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    Author(s): John G. Mexal; Walter H. Zachritz; T. W. Sammis
    Date: 2002
    Source: In: Dumroese, R. K.; Riley, L. E.; Landis, T. D., technical coordinators. National proceedings: forest and conservation nursery associations-1999, 2000, and 2001. Proceedings RMRS-P-24. Ogden, UT: U.S. Department of Agriculture Forest Service, Rocky Mountain Research Station. p. 327-335
    Publication Series: Proceedings (P)
    Station: Rocky Mountain Research Station
    PDF: View PDF  (970 B)

    Description

    The application of municipal wastewater to land for treatment and disposal, or "land farms," was one of the earliest forms of wastewater treatment technology. There has been renewed interest in using these systems in arid regions worldwide to supplement and reuse dwindling water resources. However, arid regions present complex challenges to the use of land application systems. Many arid regions (for example, Egypt and US/Mexico border) are located in areas that lack infrastructure support and cannot afford expensive treatment technologies. A slow-rate, land application system offers a low-cost treatment for these regions that can be integrated with advanced, integrated ponds, facultative lagoons or other inexpensive primary and secondary treatment technologies. Properly designed land application units provide environmentally safe wastewater treatment by removing pathogens, nutrients, and suspended solids. Additionally, the wastewater can be reused to create value-added benefits such as wetlands; bosques; trees crops for fuelwood, pulpwood, or lumber; and restoration of desert ecosystems. Critical to the design is the selection of tree species adapted to an arid environment, balancing seasonal plant water requirements with plant uptake of nitrogen and the nitrogen and salt loading from the wastewater. These factors must be carefully considered to assure system sustainability and minimize impacts to groundwater. Cases in Ojinaga, Chihuahua, Mexico; Las Cruces, New Mexico USA; and Ismailia Egypt will be discussed.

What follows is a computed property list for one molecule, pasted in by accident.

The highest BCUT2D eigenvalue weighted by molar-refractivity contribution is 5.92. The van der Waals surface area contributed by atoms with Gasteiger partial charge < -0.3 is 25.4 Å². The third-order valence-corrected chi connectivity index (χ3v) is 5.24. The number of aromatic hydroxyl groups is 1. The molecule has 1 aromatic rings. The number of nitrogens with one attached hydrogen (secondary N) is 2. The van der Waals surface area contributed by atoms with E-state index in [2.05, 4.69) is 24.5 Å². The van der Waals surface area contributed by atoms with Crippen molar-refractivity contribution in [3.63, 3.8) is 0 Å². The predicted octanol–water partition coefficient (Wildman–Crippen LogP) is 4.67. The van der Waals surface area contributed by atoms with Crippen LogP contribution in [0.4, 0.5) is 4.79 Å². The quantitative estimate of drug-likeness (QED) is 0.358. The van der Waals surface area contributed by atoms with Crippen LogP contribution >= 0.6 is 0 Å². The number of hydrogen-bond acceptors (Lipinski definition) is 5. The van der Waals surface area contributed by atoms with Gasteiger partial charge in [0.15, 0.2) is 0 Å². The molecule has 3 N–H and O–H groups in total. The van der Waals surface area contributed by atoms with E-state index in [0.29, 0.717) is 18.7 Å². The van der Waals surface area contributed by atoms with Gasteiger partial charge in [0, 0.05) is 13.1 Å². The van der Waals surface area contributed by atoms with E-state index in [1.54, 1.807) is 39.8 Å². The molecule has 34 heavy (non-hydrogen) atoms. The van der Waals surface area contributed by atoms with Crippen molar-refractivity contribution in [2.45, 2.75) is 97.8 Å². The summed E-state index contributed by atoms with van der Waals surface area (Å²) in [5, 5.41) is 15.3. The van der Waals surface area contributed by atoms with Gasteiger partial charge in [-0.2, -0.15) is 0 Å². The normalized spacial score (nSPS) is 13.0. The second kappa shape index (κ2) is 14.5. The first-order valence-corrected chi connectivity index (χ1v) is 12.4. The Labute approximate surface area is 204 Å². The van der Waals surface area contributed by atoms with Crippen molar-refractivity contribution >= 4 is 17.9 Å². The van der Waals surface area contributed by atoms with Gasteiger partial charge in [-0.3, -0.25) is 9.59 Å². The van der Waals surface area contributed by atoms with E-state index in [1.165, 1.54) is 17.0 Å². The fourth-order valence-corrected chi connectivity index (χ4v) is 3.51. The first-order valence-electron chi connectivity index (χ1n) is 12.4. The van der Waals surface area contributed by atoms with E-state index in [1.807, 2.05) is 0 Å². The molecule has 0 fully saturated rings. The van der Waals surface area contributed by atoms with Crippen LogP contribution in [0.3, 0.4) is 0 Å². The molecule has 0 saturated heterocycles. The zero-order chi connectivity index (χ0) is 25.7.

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    Citation

    Mexal, John G.; Zachritz, Walter H.; Sammis, T. W. 2002. Trees are the solution to wastewater treatment for small communities. In: Dumroese, R. K.; Riley, L. E.; Landis, T. D., technical coordinators. National proceedings: forest and conservation nursery associations-1999, 2000, and 2001. Proceedings RMRS-P-24. Ogden, UT: U.S. Department of Agriculture Forest Service, Rocky Mountain Research Station. p. 327-335

    Keywords

    short rotation woody crops, wastewater reuse, land application, agroforestry, restoration

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https://www.fs.usda.gov/treesearch/pubs/31414